The social differences between the rich and
the poor are large, partly as a result of the unequal
distribution of aid. City dwellers in the larger main
islands have generally performed better than farmers and
fishermen on the less developed outer islands. There is
sometimes lack of both running water and electricity.
While most micronesia now has access to clean water,
just over half have access to functioning sewers.
According to the United Nations Human Development Index
(HDI) in 2015, the country was below average both
globally and regionally.
Countryaah Official Site:
Official statistics for population in Micronesia, including population growth, density, and estimation in next 50 years.
Most of the residents live in large families whose
members take responsibility for helping each other with
their livelihoods. Many of the Micronesian communities
are traditionally strictly hierarchical and customer
affiliation usually determines the social position.
In recent decades, however, the social system has
been influenced by more modern Western influences,
especially among young people. Respect for superiors,
for example, has diminished. The changes have also led
to new eating habits that have made welfare diseases
such as heart problems, diabetes and obesity a
widespread health problem (see Ethics and Use).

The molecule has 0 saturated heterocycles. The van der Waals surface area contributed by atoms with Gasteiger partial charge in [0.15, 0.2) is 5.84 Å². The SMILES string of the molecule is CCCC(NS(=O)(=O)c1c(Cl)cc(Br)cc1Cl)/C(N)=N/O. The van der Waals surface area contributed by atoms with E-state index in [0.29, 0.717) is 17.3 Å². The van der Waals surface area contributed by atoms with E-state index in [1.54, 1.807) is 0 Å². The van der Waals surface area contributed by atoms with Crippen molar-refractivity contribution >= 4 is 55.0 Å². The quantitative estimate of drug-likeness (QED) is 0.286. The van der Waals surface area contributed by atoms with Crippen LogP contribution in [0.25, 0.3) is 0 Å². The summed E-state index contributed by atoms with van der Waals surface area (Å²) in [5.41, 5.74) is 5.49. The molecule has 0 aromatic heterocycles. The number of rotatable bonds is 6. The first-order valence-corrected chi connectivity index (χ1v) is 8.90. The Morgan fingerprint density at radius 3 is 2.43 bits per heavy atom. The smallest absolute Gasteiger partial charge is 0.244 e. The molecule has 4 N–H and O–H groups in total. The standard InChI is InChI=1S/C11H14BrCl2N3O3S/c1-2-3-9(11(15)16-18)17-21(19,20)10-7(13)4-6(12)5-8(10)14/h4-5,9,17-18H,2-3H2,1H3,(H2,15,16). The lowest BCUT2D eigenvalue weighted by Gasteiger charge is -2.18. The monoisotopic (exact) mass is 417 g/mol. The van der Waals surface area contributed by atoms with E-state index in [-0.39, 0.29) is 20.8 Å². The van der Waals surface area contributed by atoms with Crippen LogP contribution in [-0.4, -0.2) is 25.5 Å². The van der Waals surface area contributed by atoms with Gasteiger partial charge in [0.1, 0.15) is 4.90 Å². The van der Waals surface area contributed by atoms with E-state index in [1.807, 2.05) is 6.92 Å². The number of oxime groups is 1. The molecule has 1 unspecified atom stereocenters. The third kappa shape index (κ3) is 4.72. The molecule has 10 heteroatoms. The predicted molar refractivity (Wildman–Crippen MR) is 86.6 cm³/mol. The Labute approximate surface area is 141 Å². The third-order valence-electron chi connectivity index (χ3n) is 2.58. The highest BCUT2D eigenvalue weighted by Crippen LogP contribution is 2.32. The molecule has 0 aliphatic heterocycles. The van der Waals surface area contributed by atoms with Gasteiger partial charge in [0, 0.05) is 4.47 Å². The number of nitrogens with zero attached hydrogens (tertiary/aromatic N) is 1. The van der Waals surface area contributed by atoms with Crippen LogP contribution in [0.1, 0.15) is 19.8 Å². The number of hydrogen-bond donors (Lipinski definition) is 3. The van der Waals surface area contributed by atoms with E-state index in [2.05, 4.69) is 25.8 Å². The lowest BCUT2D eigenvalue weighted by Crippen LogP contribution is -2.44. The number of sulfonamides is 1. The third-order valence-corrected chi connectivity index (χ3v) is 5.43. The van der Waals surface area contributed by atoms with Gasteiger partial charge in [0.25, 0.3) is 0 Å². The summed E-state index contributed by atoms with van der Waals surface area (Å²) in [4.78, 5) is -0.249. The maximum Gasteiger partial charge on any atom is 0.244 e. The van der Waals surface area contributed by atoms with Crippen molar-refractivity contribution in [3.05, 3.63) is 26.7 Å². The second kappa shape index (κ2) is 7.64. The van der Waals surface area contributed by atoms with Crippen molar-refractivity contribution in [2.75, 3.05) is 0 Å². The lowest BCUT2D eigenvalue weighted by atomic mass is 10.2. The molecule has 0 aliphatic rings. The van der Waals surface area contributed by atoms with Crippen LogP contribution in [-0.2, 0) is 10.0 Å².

According to the World Health Organization, the
Micronesia Federation has one of the highest rates of
diabetes in its population in the world - 30 percent in
Health care is financed with US aid and works
relatively well. Outbreaks of dengue fever occur and
waterborne illnesses such as cholera are periodically a
problem. The social insurance systems are undeveloped,
but there are, for example, public pensions.
Men and women are equal before the law, but in
reality women are often subordinate to men. There are no
laws against abuse and rape within the marriage. Some
women are employed at the middle management level in the
public sector, but the representation of women in the
governing bodies is small.
The law prohibits prostitution. However, the country
has problems with human trafficking, so-called
trafficking, especially with women who are tricked into
the United States with promises of well-paid jobs but
who instead end up in prostitution. Prostitution also
occurs on fishing vessels in the waters around the
Micronesian islands, even with children involved.
Following pressure from the United States, the
Micronesian Parliament in 2012 passed a law prohibiting
trafficking. The situation has since improved.
Gay relationships are forbidden and punishable.
FACTS - SOCIAL CONDITIONS
26 per 1000 births (2018)
Proportion of population with access to clean
88.4 percent (2015)
Proportion of the population having access to
88.3 percent (2017)
Public expenditure on health care as a
percentage of GDP
13.1 percent (2015)
Public expenditure on health care per person
US $ 387 (2016)
Proportion of women in parliament